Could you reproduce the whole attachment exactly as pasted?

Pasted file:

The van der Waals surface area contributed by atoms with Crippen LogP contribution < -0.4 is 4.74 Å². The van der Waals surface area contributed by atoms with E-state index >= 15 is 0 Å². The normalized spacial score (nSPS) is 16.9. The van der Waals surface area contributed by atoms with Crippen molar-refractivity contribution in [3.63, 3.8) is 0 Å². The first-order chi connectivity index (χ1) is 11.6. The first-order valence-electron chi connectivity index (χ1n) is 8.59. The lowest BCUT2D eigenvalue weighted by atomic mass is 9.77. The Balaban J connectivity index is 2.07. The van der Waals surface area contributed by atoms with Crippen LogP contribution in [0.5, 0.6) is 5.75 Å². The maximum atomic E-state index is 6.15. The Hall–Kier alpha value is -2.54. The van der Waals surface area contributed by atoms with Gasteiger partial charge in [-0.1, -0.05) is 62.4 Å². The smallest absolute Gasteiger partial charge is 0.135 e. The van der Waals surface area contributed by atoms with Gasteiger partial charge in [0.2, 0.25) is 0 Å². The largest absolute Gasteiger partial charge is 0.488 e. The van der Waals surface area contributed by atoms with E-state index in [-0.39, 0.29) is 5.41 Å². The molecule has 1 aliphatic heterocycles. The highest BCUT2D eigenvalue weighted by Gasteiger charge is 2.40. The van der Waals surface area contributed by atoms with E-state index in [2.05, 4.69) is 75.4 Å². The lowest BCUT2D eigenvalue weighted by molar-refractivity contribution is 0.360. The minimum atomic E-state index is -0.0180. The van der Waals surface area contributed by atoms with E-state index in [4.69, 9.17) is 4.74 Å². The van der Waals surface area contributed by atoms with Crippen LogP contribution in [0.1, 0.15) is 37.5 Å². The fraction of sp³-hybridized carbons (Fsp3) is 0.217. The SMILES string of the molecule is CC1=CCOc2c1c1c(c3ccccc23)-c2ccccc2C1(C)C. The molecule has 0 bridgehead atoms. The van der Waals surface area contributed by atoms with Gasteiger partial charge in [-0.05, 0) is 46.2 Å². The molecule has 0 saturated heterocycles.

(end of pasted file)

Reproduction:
The van der Waals surface area contributed by atoms with Crippen LogP contribution < -0.4 is 4.74 Å². The van der Waals surface area contributed by atoms with E-state index >= 15 is 0 Å². The normalized spacial score (nSPS) is 16.9. The van der Waals surface area contributed by atoms with Crippen molar-refractivity contribution in [3.63, 3.8) is 0 Å². The first-order chi connectivity index (χ1) is 11.6. The first-order valence-electron chi connectivity index (χ1n) is 8.59. The lowest BCUT2D eigenvalue weighted by atomic mass is 9.77. The Balaban J connectivity index is 2.07. The van der Waals surface area contributed by atoms with Crippen LogP contribution in [0.5, 0.6) is 5.75 Å². The maximum atomic E-state index is 6.15. The Hall–Kier alpha value is -2.54. The van der Waals surface area contributed by atoms with Gasteiger partial charge in [-0.1, -0.05) is 62.4 Å². The smallest absolute Gasteiger partial charge is 0.135 e. The van der Waals surface area contributed by atoms with Gasteiger partial charge in [0.2, 0.25) is 0 Å². The largest absolute Gasteiger partial charge is 0.488 e. The van der Waals surface area contributed by atoms with E-state index in [-0.39, 0.29) is 5.41 Å². The molecule has 1 aliphatic heterocycles. The highest BCUT2D eigenvalue weighted by Gasteiger charge is 2.40. The van der Waals surface area contributed by atoms with E-state index in [2.05, 4.69) is 75.4 Å². The lowest BCUT2D eigenvalue weighted by molar-refractivity contribution is 0.360. The minimum atomic E-state index is -0.0180. The van der Waals surface area contributed by atoms with E-state index in [4.69, 9.17) is 4.74 Å². The van der Waals surface area contributed by atoms with Crippen LogP contribution in [0.1, 0.15) is 37.5 Å². The fraction of sp³-hybridized carbons (Fsp3) is 0.217. The SMILES string of the molecule is CC1=CCOc2c1c1c(c3ccccc23)-c2ccccc2C1(C)C. The molecule has 0 bridgehead atoms. The van der Waals surface area contributed by atoms with Gasteiger partial charge in [-0.05, 0) is 46.2 Å². The molecule has 0 saturated heterocycles.